[SPOILER ALERT]: This article discusses the entire episode titled “The Hooters.”
ABC’s heartwarming sitcom, The Goldbergs, brings us back to the days of a 1980’s high school woodshop class as Adam questions what he wants to do with his life when he grows up. Meanwhile, his sister, Erica, now well into her freshman year at college, is unknowingly going through her own identity crisis known as “the freshman pretentious phase.”
After a brief narration by Adam’s adult self (played by voice-over actor Patton Oswalt from Ratatouille) that explains how terrible and even dangerous he was as a teen in woodshop, his wood-loving teacher, Mr. Crosby, gives a safety lecture. The class, having clearly heard this talk many times before, repeats his warning to be very careful around the machinery like drones in unison with a “or we will cut off our fingers.” Mr. Crosby, hilariously, knows the dire consequences himself when he displays two missing fingers and one faulty finger after an unsuccessful reattachment.
But it doesn’t take long for Adam to stop taking woodshop seriously and to start cracking jokes during a how-to demonstration when he asks, “What’s the best thing to use to wipe your butt joint?” The entire class laughs, but Mr. Crosby doesn’t think his joke is very funny. Instead, his teacher points out that Adam isn’t taking the class seriously enough with his terrible project, a neatly stacked tower of wood beams coined “Giant Jenga,” that isn’t even sanded.
Adam defends his project, stating he can easily sand the wood himself, but Mr. Crosby intervenes and somehow gets his necktie caught in the sanding machine, causing him to almost choke to death.
Meanwhile, Erica and her roommate of the same name (called Valley Erica to tell them apart) talk about discovering how clueless she was in music after taking Music Deconstruction 101. She’s disgusted that she’s listened to nothing but Pop 40 until now. But Erica surprises her roommate with the news that her boyfriend, Geoff, will be buying them tickets to attend the Avant-garde Music Festival in New York City.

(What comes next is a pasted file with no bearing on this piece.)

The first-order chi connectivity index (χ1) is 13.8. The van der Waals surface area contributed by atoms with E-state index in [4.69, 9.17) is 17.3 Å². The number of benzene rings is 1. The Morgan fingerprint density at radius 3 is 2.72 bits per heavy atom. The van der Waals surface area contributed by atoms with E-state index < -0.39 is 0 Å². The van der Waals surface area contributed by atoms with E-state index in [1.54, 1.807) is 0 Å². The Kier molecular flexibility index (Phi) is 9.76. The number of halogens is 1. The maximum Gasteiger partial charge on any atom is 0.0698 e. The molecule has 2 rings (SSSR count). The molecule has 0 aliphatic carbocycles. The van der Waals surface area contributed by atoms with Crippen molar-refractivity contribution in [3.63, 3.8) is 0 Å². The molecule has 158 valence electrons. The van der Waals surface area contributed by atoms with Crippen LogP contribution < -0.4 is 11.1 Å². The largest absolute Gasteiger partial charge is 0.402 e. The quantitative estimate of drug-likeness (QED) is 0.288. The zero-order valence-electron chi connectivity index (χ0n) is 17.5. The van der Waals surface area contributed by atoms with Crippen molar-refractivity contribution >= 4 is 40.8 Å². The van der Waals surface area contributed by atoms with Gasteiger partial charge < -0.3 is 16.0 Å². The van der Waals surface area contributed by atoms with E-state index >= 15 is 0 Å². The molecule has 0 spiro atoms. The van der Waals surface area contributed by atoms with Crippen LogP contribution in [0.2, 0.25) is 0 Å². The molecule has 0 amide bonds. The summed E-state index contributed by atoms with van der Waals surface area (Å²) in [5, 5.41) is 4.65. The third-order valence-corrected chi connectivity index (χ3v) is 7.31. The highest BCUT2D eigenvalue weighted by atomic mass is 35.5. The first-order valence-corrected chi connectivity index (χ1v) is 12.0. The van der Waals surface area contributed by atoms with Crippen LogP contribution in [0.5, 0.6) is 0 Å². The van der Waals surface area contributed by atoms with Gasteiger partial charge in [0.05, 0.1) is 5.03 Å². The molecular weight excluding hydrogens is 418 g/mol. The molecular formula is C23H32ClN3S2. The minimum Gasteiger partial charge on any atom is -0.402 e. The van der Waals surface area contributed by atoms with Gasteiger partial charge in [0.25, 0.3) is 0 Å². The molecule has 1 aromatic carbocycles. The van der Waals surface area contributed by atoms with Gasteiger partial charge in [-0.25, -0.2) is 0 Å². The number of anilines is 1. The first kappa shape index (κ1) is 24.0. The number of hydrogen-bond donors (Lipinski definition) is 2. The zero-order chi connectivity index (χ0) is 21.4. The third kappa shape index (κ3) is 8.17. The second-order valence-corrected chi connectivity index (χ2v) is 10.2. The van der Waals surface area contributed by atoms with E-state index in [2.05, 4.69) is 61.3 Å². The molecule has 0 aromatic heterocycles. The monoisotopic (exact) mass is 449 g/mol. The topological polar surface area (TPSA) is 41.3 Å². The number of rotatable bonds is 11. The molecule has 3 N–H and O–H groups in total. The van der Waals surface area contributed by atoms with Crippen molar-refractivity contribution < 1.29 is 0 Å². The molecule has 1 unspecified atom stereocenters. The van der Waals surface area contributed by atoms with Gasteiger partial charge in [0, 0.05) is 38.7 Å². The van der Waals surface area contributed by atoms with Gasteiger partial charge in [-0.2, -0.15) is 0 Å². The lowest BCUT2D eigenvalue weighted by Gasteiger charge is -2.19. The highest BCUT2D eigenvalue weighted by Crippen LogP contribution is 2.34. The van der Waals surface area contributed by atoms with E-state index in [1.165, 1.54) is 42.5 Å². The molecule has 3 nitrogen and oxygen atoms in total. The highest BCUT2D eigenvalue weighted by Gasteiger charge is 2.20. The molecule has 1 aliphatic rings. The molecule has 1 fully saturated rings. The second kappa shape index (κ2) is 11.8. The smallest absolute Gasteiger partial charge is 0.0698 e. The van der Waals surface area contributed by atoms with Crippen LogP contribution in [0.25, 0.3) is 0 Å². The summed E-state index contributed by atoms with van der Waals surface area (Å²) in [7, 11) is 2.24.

However, upon returning to the Goldberg’s home in Jenkintown, Pennsylvania, Erica discovers that Geoff had no idea what Erica was talking about when she left a voicemail message to buy the festival tickets. So he bought tickets to hear a local favorite band, The Hooters, instead. Hence, the title of this episode is “The Hooters.”
Erica is totally disappointed. So much so, that she further rejects Geoff’s invitation to get a “water ice,” a local favorite dessert, and Erica further distresses her mother, Beverly, when she pronounces the word water “like she’s from Delaware.”
Erica’s rejection of both the local concert and frozen treat along with her non-Pennsylvanian, proper pronunciation of water make both Beverly and Geoff realize that college has made Erica too good to hang out with them. However, Barry presents a solution for them – that they behave like rich people too, and they can learn how by taking classes with him. Evidently, he’s an expert because he’s watched and carefully studied every episode of the TV show, Lifestyles of the Rich and Famous.
Adam’s story picks up when he ends up in the principal’s office along with his father, Murray, and Mr. Crosby. Adam gets detention for a week for his wisecracks that almost led to his teacher’s demise. Murray grounds him for a month on top of it to teach Adam that he needs to stop the comedy routines at school and focus on his studies. Afterwards, Murray lectures Adam that he needs to get realistic about his goals when Adam insists comedy can be a real career.
Adam tries to change his dad’s mind but is unsuccessful in his many hilarious attempts to make Murray laugh. At first, he attributes this to Murray not having a sense of humor. But once he discovers that Murray laughs at everything but him, Adam’s dream of having a career in comedy dies.
Meanwhile, after taking Barry’s class, Geoff and Beverly show up at Erica’s avant-garde concert only to find Erica further embarrassed by their attempts to act high class. However, when Erica attempts to attend the concert with her roommate, she finds that the music stinks, referring to it as “avant-garbage.” She races to find her boyfriend and mother in the lobby, and when she does, she admits she loves Jenkintown and everyone in it.
In the end, Erica realizes she can still be herself, love where she’s from, and continue to grow as a person at the same time.
Adam’s new comedy-free life has led Murray back to the principal’s office. But this time, Adam is getting commended for being the only one not to laugh when Mr. Cosby experienced a string of hilarious, pant-ripping accidents in front of the class. This makes Murray realize he’s gone too far in discouraging Adam’s dreams.
Providing the usual tear-brimming ending, Murray admits to Adam that he’s funny and that despite not understanding any of his “crazy dreams,” he supports him no matter what. Adam, grateful for his dad’s unconditional love and support, says only thank you before he adds, “What do you call a cow with no legs? Ground beef.” Murray cracks back, “I wouldn’t say that one in public.”
Of course, we then get a short clip of the real Adam F. Goldberg as a kid bombing on stage with that exact joke.
The Goldbergs currently airs on ABC on Wednesday nights at 8 p.m.